Lady with an Ermine is a painting by Leonardo da Vinci, from around 1489–1490. The subject of the portrait is identified as Cecilia Gallerani, and was probably painted at a time when she was the mistress of Ludovico Sforza, Duke of Milan, and Leonardo was in the service of the Duke.
The painting is one of only four female portraits painted by Leonardo, the others being the Mona Lisa, the portrait of Ginevra de’ Benci and La belle ferronnière. It is currently displayed in the Wawel Castle, Kraków, Poland. When exhibited in The Museum of Fine Arts, Houston, it was described as “signal[ling] a breakthrough in the art of psychological portraiture”.
Subject and Symbolism
The small portrait generally called The Lady with the Ermine was painted in oils on wooden panel by Leonardo da Vinci. At the time of its painting, the medium of oil paint was relatively new to Italy, having been introduced in the 1470s. Leonardo was one of the artists who adopted the new medium and skillfully exploited its qualities. The sitter has been identified with reasonable security as Cecilia Gallerani, who was the mistress of Leonardo’s employer, Ludovico Sforza, known asIl Moro (Which means The Moor).
At the time of her portrait, Cecilia was about sixteen. She was one of a large family, neither rich nor noble. Her father served for a time at the Duke’s court. Cecilia was renowned for her beauty, her scholarship, and her poetry. She was betrothed at the age of about ten years to a young nobleman of the house of Visconti, but the marriage was called off. Cecilia became the mistress of the Duke and bore him a son, but he chose to marry a girl from a nobler family, Beatrice d’Este.
The painting shows a half-length figure, the body of the young woman turned at a three-quarter angle towards her right, but her face turned towards her left. Her gaze is directed neither straight ahead, nor towards the viewer, but towards a “third party” beyond the picture’s frame. In her arms, Cecilia holds a small white-coated stoat, known as an ermine. Cecilia’s dress is comparatively simple, revealing she is not a noblewoman. Her coiffure, known as a coazone, confines her hair smoothly to her head with two bands of hair bound on either side of her face and a long plait at the back. Her hair is held in place by a fine gauze veil with a woven border of gold-wound threads, a black band, and a sheath over the plait.
There are several interpretations of the significance of the ermine in her portrait. The ermine, a stoat in its winter coat, was a traditional symbol of purity because it was believed an ermine would face death rather than soil its white coat: Leonardo amused himself by compiling a bestiary in his old age; in it he recorded
MODERATION The ermine out of moderation never eats but once a day, and it would rather let itself be captured by hunters than take refuge in a dirty lair, in order not to stain its purity;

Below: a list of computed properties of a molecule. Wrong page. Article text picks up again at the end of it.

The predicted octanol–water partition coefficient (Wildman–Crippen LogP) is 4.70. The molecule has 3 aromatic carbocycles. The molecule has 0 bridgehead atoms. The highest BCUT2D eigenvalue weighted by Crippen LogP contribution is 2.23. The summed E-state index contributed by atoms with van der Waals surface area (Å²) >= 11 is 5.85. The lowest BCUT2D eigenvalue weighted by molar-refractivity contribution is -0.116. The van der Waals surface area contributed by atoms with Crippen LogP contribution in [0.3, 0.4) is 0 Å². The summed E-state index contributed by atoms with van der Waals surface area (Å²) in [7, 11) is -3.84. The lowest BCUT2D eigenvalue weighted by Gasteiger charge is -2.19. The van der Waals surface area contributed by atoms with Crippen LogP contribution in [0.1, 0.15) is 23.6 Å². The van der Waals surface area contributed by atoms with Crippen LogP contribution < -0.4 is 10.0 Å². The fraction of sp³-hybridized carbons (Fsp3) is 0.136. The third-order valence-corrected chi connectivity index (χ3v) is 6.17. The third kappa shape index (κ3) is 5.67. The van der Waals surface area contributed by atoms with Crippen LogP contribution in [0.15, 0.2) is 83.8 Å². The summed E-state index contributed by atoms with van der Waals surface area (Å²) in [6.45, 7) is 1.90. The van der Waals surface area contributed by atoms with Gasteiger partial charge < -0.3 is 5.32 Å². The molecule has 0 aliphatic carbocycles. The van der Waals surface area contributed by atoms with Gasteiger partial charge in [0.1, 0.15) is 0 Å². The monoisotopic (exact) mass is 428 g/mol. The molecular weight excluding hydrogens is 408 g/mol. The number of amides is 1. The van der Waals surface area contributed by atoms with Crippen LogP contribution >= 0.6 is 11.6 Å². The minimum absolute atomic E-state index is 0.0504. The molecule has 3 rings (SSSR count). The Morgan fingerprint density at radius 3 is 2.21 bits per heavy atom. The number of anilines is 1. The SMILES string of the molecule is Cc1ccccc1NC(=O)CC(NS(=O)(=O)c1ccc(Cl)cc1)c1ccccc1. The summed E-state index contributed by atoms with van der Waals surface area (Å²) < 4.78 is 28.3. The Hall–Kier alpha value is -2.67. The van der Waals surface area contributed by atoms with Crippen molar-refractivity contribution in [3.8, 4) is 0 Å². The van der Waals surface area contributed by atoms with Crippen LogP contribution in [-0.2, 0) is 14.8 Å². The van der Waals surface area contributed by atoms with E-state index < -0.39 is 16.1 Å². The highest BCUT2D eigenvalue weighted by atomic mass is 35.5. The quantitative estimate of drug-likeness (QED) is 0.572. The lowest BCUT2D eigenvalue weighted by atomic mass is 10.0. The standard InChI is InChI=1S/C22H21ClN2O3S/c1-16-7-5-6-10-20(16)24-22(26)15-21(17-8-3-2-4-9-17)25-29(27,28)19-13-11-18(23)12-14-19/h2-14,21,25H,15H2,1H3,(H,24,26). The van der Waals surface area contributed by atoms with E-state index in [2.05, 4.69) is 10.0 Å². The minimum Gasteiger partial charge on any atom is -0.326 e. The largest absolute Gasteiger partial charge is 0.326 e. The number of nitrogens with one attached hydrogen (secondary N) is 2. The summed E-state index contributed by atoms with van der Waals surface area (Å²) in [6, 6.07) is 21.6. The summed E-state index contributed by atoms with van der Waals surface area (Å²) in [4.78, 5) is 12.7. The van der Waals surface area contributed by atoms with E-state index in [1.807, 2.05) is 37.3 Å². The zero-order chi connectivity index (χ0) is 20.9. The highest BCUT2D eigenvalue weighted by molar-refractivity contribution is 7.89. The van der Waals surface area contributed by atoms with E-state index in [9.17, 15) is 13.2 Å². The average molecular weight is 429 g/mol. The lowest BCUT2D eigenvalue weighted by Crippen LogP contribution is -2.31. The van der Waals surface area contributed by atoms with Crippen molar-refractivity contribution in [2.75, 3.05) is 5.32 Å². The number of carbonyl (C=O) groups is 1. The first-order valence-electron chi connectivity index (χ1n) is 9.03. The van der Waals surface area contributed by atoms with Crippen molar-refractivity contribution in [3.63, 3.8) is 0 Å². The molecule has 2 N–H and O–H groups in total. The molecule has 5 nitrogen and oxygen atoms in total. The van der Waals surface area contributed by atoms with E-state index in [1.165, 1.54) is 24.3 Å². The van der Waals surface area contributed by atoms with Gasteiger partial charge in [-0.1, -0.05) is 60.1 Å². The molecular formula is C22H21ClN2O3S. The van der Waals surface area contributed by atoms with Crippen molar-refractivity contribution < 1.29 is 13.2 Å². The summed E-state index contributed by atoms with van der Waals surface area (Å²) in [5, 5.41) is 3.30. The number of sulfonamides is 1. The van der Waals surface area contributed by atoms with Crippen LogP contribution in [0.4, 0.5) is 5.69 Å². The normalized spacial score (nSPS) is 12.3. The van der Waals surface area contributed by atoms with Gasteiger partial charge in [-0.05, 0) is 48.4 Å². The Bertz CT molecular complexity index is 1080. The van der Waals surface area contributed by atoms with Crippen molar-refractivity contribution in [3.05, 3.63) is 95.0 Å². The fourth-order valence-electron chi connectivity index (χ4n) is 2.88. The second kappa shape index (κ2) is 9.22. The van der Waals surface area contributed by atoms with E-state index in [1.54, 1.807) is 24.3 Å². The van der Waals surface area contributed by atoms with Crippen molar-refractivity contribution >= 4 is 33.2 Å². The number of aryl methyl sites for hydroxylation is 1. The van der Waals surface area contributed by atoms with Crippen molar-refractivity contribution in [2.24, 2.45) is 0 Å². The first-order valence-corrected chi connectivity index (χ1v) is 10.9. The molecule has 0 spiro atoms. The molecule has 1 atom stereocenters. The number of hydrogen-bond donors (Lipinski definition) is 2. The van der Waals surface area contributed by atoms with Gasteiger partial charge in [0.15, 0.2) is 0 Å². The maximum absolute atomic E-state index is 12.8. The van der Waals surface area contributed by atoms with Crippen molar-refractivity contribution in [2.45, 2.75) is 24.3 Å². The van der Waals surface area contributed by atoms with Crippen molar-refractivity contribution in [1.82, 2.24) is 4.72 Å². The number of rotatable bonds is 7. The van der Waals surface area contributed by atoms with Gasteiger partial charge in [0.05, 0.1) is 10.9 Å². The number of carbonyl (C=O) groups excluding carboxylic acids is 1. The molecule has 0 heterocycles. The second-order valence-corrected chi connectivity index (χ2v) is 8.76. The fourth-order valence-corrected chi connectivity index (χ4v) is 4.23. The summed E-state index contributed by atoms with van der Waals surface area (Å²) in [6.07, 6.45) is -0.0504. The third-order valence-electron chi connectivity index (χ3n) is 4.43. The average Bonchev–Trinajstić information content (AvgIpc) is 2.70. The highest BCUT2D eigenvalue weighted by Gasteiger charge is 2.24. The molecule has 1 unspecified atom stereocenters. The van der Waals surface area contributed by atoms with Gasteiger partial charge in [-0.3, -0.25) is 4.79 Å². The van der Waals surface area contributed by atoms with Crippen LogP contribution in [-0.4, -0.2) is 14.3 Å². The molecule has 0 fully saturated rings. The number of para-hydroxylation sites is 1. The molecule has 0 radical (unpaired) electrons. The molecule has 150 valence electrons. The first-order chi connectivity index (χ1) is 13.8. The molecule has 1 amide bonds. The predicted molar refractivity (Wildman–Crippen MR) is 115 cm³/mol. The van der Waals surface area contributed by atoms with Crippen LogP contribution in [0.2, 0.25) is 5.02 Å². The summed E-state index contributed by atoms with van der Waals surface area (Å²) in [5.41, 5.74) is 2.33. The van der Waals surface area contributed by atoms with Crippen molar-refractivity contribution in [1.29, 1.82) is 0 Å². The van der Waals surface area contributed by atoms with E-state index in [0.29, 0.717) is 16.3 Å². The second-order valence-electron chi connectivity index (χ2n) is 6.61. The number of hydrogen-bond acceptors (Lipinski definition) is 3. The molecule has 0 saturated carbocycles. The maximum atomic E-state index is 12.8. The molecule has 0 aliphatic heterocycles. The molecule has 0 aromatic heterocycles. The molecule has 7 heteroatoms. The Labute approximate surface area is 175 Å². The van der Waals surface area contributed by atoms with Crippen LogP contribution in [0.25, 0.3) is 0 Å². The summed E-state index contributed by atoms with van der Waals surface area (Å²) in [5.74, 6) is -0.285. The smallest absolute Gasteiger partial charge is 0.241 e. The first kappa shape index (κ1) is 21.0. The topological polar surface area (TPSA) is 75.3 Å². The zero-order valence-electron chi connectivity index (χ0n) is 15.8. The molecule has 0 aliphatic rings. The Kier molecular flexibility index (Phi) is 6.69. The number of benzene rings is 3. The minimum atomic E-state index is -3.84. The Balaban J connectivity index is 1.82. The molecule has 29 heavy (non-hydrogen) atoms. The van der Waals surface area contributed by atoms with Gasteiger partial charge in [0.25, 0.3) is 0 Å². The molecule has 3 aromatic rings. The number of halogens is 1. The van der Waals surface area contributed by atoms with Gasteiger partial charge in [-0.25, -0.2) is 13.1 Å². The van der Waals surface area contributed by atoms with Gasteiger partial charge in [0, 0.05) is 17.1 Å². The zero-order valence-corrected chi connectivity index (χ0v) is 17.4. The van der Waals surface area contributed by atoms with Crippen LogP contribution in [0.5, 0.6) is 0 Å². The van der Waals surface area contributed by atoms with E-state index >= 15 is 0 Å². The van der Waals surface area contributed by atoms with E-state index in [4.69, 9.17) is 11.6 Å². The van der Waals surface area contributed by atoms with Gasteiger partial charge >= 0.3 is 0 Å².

he repeats in another note, “Moderation curbs all the vices. The ermine prefers to die rather than soil itself.” Ermines were kept as pets by the aristocracy and their white pelts were used to line or trim aristocratic garments. For Ludovico il Moro, the ermine had a further personal significance in that he had been in the Order of the Ermine in 1488 and used it as a personal emblem. The association of the ermine with Cecilia could have been intended to refer both to her purity and to the status of her lover. Alternatively, the ermine could be a pun on her name because the Greek for ermine is galay. This would be in keeping with Leonardo’s placement of a juniper bush behind the figure in his portrait of Ginevra de Benci in reference to her name. Given that Gallerani gave birth to a son acknowledged by Lodovico in May 1491, and the association of weasels and pregnancy in Italian Renaissance culture, it is also possible the animal was a symbol of Cecilia’s pregnancy. In addition, it has been speculated that the animal in the painting appears to be not an ermine, but a white ferret, a colour favoured in the Middle Ages because of the ease of seeing the white animal in thick undergrowth.
As in many of Leonardo’s paintings, the composition comprises a pyramidic spiral and the sitter is caught in the motion of turning to her left, reflecting Leonardo’s lifelong preoccupation with the dynamics of movement. The three-quarter profile portrait was one of his many innovations. Il Moro’s court poet, Bernardo Bellincioni, was the first to propose that Cecilia is poised as if listening to an unseen speaker.
This work in particular shows Leonardo’s expertise in painting the human form. The outstretched hand of Cecilia was painted with great detail. Leonardo paints every contour of each fingernail, each wrinkle around her knuckles, and even the flexing of the tendon in her bent finger.
Learn more about the concepts, principles and symbolism behind the subliminals found on this artwork:
First Published: Nov 6, 2012